Service costs consist of payments relating to our Internet connection and co-location charges and other platform operating expenses, including depreciation of the systems and hardware used to build and operate our content creation and distribution platform; expenses related to creating, rewriting, or auditing certain content units; and personnel costs relating to in-house editorial, customer service and information technology. Service costs also include payments to our customers pursuant to revenue-sharing arrangements where we are the primary obligor.

Product Costs

Product costs consist of outsourced product manufacturing costs, artist royalties and personnel costs.

Shipping and Handling

Shipping and handling charged to customers is recorded in service revenue or product revenue. Associated costs are recorded in service costs or product costs.

Deferred Revenue

Deferred revenue consists of amounts received from customers before we have met all four criteria for the recognition of revenue. Deferred revenue includes payments received from sales of our products on Society6 prior to delivery of such products; payments made for original art and prints sold via Saatchi Art that are collected prior to the completion of the return period; and amounts received from customers of our previous social media services in advance of our performance of such services. Deferred revenue for social media services was recognized as revenue on a systematic basis proportionate to the services that had been rendered.

Property and Equipment

Property and equipment are stated at cost less accumulated depreciation. Depreciation is computed using the straight-line method over the estimated useful lives of the assets. Computer equipment is amortized over three years, software is amortized over two to three years, and furniture and fixtures are amortized over five years. Leasehold improvements are amortized straight-line over the shorter of the remaining lease term or the estimated useful lives of the improvements ranging from one to ten years. Upon the sale or retirement of property or equipment, the cost and related accumulated depreciation or amortization is removed from our financial statements with the resulting gain or loss reflected in our results of operations. Repairs and maintenance costs are expensed as incurred. In the event that property and equipment is no longer in use, we will record a loss on disposal of the property and equipment, which is computed as the difference between the sales price, if any, and the net remaining value (gross amount of property and equipment less accumulated depreciation expense) of the related equipment at the date of disposal.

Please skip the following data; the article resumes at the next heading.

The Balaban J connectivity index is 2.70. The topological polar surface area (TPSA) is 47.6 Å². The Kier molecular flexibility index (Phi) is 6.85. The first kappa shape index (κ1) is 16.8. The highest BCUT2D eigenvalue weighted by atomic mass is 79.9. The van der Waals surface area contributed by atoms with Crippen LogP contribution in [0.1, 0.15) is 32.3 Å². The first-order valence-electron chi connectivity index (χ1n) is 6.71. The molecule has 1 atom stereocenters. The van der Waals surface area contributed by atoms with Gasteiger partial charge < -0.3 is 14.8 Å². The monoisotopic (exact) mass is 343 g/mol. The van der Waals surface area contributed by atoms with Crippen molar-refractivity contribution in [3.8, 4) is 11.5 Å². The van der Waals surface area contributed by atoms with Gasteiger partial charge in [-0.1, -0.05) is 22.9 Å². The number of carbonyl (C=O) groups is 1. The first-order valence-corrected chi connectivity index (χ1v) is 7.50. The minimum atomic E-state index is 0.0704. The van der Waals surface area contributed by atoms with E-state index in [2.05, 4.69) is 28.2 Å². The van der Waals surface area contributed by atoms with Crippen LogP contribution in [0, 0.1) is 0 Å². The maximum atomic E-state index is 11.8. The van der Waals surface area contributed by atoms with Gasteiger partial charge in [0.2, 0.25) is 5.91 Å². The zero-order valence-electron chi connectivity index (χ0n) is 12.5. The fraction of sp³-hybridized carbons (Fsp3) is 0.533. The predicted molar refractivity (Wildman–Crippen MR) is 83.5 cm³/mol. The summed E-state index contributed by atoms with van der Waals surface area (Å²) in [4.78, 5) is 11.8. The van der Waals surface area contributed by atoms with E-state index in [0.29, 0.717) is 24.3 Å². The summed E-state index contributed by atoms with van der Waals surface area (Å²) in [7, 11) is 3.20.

12


 

Intangible Assets—Media Content

We capitalize the direct costs incurred to develop media content that is determined to have a probable future economic benefit. Costs are recognized as finite-lived intangible assets based on their acquisition cost to us. Direct content costs primarily represent amounts paid to unrelated third parties for completed content units, and to a lesser extent, specifically identifiable internal direct labor costs incurred to enhance the value of specific content units prior to their publication. Internal costs not directly attributable to the enhancement of an individual content unit are expensed as incurred. All costs incurred to deploy and publish content are expensed as incurred, including the costs incurred for the ongoing maintenance of our owned and operated properties on which our content is published.

Capitalized media content is amortized on a straight-line basis over its useful life, which is typically five years, representing our estimate of when the underlying economic benefits are expected to be realized and based on our estimates of the projected cash flows from advertising revenue expected to be generated by the deployment of such content. These estimates are based on our plans and projections, comparison of the economic returns generated by content of comparable quality and an analysis of historical cash flows generated by such content to date. Amortization of media content is included in amortization of intangible assets in the accompanying condensed consolidated statements of operations and the acquisition costs are included in purchases of intangible assets within cash flows from investing activities in the accompanying condensed consolidated statements of cash flows.